As an Engineering Manager and Policy Reviewer/Maker within an Enterprise organization, I find connecting documents challenging. To reuse or avoid duplicating the contents, we often resorted to including links to another page for "more information".

As the pages and contents start to grow, is hard to keep track of what pages are referring to what. This makes it difficult for us to refactor our content, as we might indirectly obsolete some of the pages that are connecting to it. We also wouldn't want to create unwanted side effects on any of the important documents.

What it does

  • This app stores and indexes all the links (URL only) within the Confluence's page. This is done by storing the relationship of how each of them is linked together.
  • The visualizer is added at strategic places for the content creator to study related and connected documents before making big changes to the page they are editing.
  • With the visualizer, they are also able to have a high-level overview and analyze patterns of how their important documents are connected with each other.

How we built it

Foremostly, this app revolves around the Graph Database for us to build the relationship of each page and how they are linked. Luckily, we are able to leverage existing technology (Neo4j) for this purpose.

We are able to leverage the FaaS nature of the Atlassian Forge to host the apps. This reduces the need for us to host on cloud platforms. (With the exception that we still need to connect to Neo4j explained in the challenges later) Other than that, we also have to opt for CustomUI since we want to use the existing frontend charting library to display the relationship and nodes.

Upon installing the App, admin will the run the initial seed so that we can map the whole confluence to the existing state. After that, we listen to the page create and update events to update the relationship for the follow-up events.

Challenges we ran into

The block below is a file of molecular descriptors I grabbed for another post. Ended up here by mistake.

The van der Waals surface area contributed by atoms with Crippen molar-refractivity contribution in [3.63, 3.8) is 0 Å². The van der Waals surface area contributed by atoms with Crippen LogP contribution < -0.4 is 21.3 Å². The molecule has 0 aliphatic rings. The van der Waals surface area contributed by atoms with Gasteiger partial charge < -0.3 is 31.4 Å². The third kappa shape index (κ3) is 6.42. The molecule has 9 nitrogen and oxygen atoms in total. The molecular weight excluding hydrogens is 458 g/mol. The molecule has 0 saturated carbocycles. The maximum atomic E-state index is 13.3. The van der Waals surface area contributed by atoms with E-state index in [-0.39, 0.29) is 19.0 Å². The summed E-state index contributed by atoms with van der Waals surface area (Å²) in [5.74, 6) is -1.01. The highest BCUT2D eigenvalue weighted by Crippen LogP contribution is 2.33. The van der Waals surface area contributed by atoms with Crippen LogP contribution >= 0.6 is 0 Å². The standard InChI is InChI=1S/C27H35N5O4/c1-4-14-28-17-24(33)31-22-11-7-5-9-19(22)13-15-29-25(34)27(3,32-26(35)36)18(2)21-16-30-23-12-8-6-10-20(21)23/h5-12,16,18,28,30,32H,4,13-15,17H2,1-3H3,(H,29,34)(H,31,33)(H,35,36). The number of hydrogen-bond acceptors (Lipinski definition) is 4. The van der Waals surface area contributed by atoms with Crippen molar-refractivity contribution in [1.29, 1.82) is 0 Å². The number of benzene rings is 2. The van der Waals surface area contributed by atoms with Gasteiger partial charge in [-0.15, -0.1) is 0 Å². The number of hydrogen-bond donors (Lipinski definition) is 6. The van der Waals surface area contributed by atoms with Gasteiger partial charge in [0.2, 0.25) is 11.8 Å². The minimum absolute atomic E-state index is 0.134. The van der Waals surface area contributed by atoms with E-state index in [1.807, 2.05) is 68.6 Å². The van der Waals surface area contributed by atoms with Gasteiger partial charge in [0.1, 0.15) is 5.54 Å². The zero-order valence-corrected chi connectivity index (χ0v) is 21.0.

To begin. As you can see, links in confluence are always formatted to make them readable.

<ri:page ri:content-title=\"Brainstorming\" ri:version-at-save=\"1\" /><ac:link-body>Brainstorming</ac:link-body></ac:link> </p><p><strong><span style=\"color: rgb(64,50,148);\"><sub>🗑 Remove this panel once you're ready to share your space with team members.</sub></span></strong></p></ac:adf-content></ac:adf-node><ac:adf-fallback><div class=\"panel conf-macro output-block\" style=\"background-color: rgb(234,230,255);border-color: rgb(153,141,217);border-width: 1.0px;\"><div class=\"panelContent\" style=\"background-color: rgb(234,230,255);\">...

From the application, is nice to look at, but on the backend side of things, there are plenty of tags and edge cases that we need to carefully handle. Examples would be links to Confluence Page, Jira Issue, external URL, etc...

Besides that, we initially wanted to directly connect to Neo4j within the Forge Apps using neo4j-driver. After many trials and errors, we weren't able to connect to the unsupported neo4j protocol used. As a result, we created an additional service to handle the neo4j query, and pass the results back to the Forge app.

Accomplishments that we're proud of

It is interesting to see that we manage to complete the app with a level of completeness that exceeds our expectations. It was interesting to see the nodes that are connected and make sense of the content layout of the confluence space.

While we're building the app, we have also improved the Developer Experience (DevEx) of building the Forge App using CustomUI. One example here is to build a Single Page Application (SPA) by passing the context to determine the route (Component) to load.

We also hack around the web trigger for us to mock the Forge Bridge's invoke function, so that, we can have a separate development space with hot-reloading to speed up our frontend development.

What's next for Content Dependency Analyzer

What we have done here is just the beginning.

  • We could further expand these use cases to map the links within the comment.
  • Introduce search query for advanced users.
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